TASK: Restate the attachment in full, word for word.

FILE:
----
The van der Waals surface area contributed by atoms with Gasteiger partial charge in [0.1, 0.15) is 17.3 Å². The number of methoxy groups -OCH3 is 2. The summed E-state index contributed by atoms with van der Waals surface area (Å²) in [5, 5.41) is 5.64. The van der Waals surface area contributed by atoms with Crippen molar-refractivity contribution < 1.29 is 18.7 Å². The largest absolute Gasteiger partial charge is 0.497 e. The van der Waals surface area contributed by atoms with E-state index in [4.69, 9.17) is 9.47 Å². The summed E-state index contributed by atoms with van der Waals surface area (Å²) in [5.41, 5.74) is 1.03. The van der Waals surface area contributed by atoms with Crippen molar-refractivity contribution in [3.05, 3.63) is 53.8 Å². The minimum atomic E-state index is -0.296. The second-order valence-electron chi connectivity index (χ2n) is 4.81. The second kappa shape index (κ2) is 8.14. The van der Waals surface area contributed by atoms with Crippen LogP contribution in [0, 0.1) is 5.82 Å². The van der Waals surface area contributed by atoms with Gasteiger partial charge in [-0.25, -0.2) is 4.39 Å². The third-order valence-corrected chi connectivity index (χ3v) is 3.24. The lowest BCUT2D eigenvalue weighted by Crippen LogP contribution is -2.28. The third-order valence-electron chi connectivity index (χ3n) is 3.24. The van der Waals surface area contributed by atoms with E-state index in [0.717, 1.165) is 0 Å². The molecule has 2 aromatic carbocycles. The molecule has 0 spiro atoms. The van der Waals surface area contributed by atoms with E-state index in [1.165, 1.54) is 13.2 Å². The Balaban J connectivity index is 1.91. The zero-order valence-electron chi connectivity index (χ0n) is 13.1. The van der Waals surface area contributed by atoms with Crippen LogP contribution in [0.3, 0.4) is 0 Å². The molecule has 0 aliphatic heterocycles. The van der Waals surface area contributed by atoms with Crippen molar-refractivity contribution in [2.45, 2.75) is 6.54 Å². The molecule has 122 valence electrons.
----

The van der Waals surface area contributed by atoms with Gasteiger partial charge in [0.1, 0.15) is 17.3 Å². The number of methoxy groups -OCH3 is 2. The summed E-state index contributed by atoms with van der Waals surface area (Å²) in [5, 5.41) is 5.64. The van der Waals surface area contributed by atoms with Crippen molar-refractivity contribution < 1.29 is 18.7 Å². The largest absolute Gasteiger partial charge is 0.497 e. The van der Waals surface area contributed by atoms with E-state index in [4.69, 9.17) is 9.47 Å². The summed E-state index contributed by atoms with van der Waals surface area (Å²) in [5.41, 5.74) is 1.03. The van der Waals surface area contributed by atoms with Crippen molar-refractivity contribution in [3.05, 3.63) is 53.8 Å². The minimum atomic E-state index is -0.296. The second-order valence-electron chi connectivity index (χ2n) is 4.81. The second kappa shape index (κ2) is 8.14. The van der Waals surface area contributed by atoms with Crippen LogP contribution in [0, 0.1) is 5.82 Å². The van der Waals surface area contributed by atoms with Gasteiger partial charge in [-0.25, -0.2) is 4.39 Å². The third-order valence-corrected chi connectivity index (χ3v) is 3.24. The lowest BCUT2D eigenvalue weighted by Crippen LogP contribution is -2.28. The third-order valence-electron chi connectivity index (χ3n) is 3.24. The van der Waals surface area contributed by atoms with E-state index in [0.717, 1.165) is 0 Å². The molecule has 2 aromatic carbocycles. The molecule has 0 spiro atoms. The van der Waals surface area contributed by atoms with E-state index in [1.165, 1.54) is 13.2 Å². The Balaban J connectivity index is 1.91. The zero-order valence-electron chi connectivity index (χ0n) is 13.1. The van der Waals surface area contributed by atoms with Crippen LogP contribution in [0.3, 0.4) is 0 Å². The molecule has 0 aliphatic heterocycles. The van der Waals surface area contributed by atoms with Crippen molar-refractivity contribution in [2.45, 2.75) is 6.54 Å². The molecule has 122 valence electrons.